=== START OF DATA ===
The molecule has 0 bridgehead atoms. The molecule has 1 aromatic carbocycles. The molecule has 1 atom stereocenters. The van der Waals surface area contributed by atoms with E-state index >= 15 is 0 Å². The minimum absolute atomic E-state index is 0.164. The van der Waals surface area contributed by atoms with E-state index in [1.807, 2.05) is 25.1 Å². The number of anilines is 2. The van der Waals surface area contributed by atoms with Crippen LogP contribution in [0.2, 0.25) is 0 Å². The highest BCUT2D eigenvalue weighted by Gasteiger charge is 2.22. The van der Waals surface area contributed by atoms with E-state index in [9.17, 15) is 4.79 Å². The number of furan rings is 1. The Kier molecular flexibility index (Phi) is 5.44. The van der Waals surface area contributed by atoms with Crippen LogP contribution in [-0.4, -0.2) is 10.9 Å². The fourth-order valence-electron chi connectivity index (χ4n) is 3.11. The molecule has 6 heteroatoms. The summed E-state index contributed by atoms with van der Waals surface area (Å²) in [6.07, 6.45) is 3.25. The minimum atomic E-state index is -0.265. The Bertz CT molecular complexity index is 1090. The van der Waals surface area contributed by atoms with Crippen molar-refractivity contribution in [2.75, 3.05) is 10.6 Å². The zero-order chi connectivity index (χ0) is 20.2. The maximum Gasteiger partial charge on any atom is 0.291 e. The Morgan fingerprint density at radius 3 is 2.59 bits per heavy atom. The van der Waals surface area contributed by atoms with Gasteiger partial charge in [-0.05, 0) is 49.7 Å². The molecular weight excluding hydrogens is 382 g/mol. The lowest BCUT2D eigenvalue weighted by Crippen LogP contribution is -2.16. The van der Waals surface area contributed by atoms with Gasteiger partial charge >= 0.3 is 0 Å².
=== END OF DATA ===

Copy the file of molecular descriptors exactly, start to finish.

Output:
The molecule has 0 bridgehead atoms. The molecule has 1 aromatic carbocycles. The molecule has 1 atom stereocenters. The van der Waals surface area contributed by atoms with E-state index >= 15 is 0 Å². The minimum absolute atomic E-state index is 0.164. The van der Waals surface area contributed by atoms with E-state index in [1.807, 2.05) is 25.1 Å². The number of anilines is 2. The van der Waals surface area contributed by atoms with Crippen LogP contribution in [0.2, 0.25) is 0 Å². The highest BCUT2D eigenvalue weighted by Gasteiger charge is 2.22. The van der Waals surface area contributed by atoms with E-state index in [9.17, 15) is 4.79 Å². The number of furan rings is 1. The Kier molecular flexibility index (Phi) is 5.44. The van der Waals surface area contributed by atoms with Crippen LogP contribution in [-0.4, -0.2) is 10.9 Å². The fourth-order valence-electron chi connectivity index (χ4n) is 3.11. The molecule has 6 heteroatoms. The summed E-state index contributed by atoms with van der Waals surface area (Å²) in [6.07, 6.45) is 3.25. The minimum atomic E-state index is -0.265. The Bertz CT molecular complexity index is 1090. The van der Waals surface area contributed by atoms with Crippen molar-refractivity contribution in [2.75, 3.05) is 10.6 Å². The zero-order chi connectivity index (χ0) is 20.2. The maximum Gasteiger partial charge on any atom is 0.291 e. The Morgan fingerprint density at radius 3 is 2.59 bits per heavy atom. The van der Waals surface area contributed by atoms with Gasteiger partial charge in [-0.05, 0) is 49.7 Å². The molecular weight excluding hydrogens is 382 g/mol. The lowest BCUT2D eigenvalue weighted by Crippen LogP contribution is -2.16. The van der Waals surface area contributed by atoms with Gasteiger partial charge >= 0.3 is 0 Å².